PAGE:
Siachen: A little peace of land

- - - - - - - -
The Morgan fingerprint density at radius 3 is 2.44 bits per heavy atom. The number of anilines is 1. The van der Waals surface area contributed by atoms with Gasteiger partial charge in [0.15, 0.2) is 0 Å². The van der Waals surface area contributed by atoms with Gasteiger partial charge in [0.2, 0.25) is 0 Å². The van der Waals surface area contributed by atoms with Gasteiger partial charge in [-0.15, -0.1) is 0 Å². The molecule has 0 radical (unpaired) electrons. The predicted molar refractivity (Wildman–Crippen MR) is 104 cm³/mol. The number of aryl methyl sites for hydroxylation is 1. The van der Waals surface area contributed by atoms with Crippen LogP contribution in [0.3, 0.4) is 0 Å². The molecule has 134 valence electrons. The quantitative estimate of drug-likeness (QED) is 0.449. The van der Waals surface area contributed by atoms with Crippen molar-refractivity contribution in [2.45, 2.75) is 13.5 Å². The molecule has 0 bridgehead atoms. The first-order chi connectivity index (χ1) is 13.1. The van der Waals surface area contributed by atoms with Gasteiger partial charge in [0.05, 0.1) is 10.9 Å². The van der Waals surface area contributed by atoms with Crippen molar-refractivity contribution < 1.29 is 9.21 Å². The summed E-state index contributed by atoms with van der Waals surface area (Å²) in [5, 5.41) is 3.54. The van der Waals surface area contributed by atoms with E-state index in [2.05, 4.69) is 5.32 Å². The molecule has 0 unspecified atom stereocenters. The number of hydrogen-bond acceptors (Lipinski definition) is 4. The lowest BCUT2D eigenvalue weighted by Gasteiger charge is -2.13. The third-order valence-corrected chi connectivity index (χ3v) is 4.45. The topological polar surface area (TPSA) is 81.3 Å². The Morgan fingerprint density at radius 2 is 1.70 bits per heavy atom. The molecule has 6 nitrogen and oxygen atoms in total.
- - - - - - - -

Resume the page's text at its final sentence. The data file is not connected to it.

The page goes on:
It’s high time the glacier got demilitarisedGurmeet Kanwal Delhi While offering a treaty of “peace, friendship and security” to Pakistan at Amritsar on March 24, Prime Minister Manmohan Singh hinted that the Siachen, Baglihar and Sir Creek issues could be resolved if Pakistan was prepared to de-link these from the final resolution of the Kashmir issue. The demilitarisation of Siachen is an idea whose time has come. Only one major stumbling block remains. India continues to insist that the Indian Army’s present defensive positions on the Saltoro Range along the Actual Ground Position Line (AGPL) should be demarcated on both ground and map so that there is a reference point for disputes that may arise in future. Pakistan’s position is that by suddenly grabbing the Saltoro Range west of the Siachen Glacier, India violated the 1972 Shimla Agreement and must, therefore, vacate its “aggression” without insisting on legitimising its illegal occupation. It was reported recently that Pakistan is now willing to let India annex a map with the demilitarisation agreement that would show India’s positions on the AGPL. This is a major concession and should suffice from India’s point of view. The demilitarisation agreement should explicitly state that it has been reached without prejudice to the positions of both the countries on the final settlement of the Siachen dispute and in consonance with India’s position on the China-Pakistan boundary settlement of March 1963, by which Pakistan had illegally ceded 5,180 sq km of J&K territory to the Chinese.  Soon after a political agreement to demilitarise the Siachen conflict zone is reached, the disengagement process can begin with the Indian and Pakistani armies negotiating its framework. The two DGMOs can together chair a Joint Working Group to work out the modalities of the disengagement process and the time frame and evolve a monitoring mechanism. Given the political will to move forward, no major disagreement is likely between the two armies. It will not be difficult for them to mutually work out a viable disengagement process that can be implemented to the satisfaction of both. Disengagement can be completed over a period of two summers. The monitoring process could be initially unilateral and could later graduate to bilateral cooperative monitoring with a jointly manned monitoring centre established at the LoC between Chalunka and Siari on the south bank of the Shyok River. There have been several examples of strict adherence to negotiated army-to-army agreements in the past. In the Siachen area, the agreement reached between the sector commanders in May 1989 in the Chumik Glacier has been respected ever since.  There are still many people in the government and serving army officers who are unwilling to trust Pakistan. Some analysts are of the view that India enjoys a clear advantage due to its forward positions being on higher ground and this advantage must not be given away without major concessions being made by Pakistan. It needs to be considered whether it is logical to continue to deploy the army at the Saltoro Range even when no fighting has taken place since the November 25, 2003 ceasefire along the LoC came into effect. Most casualties at Siachen have been due the elements – adverse weather conditions and the inadequacy of oxygen in the air at heights above 18,000 feet, combined with the treacherous terrain. Even one additional medical casualty should not be acceptable if it can be avoided. As for trusting Pakistan, with a rapprochement process underway, it would be worthwhile to take a military risk to give peace a chance. In case Pakistan violates the demilitarisation agreement and occupies some of the vacated posts, India should be prepared to open a new front at a point of its own choosing across the LoC. International opinion will surely support India and condemn Pakistan.  Negotiations between nations can be successful only if these are conducted in a spirit of give and take – you win some, you lose some. The Manmohan Singh government has taken several unique foreign policy initiatives. It should negotiate a package deal on the Siachen and Sir Creek issues with Pakistan. The demilitarisation of Siachen will act as a confidence building measure of immense significance and a catalyst for future demilitarisation on other sectors of the LoC. (The writer is Director, Security Studies, Observer Research Foundation, New Delhi)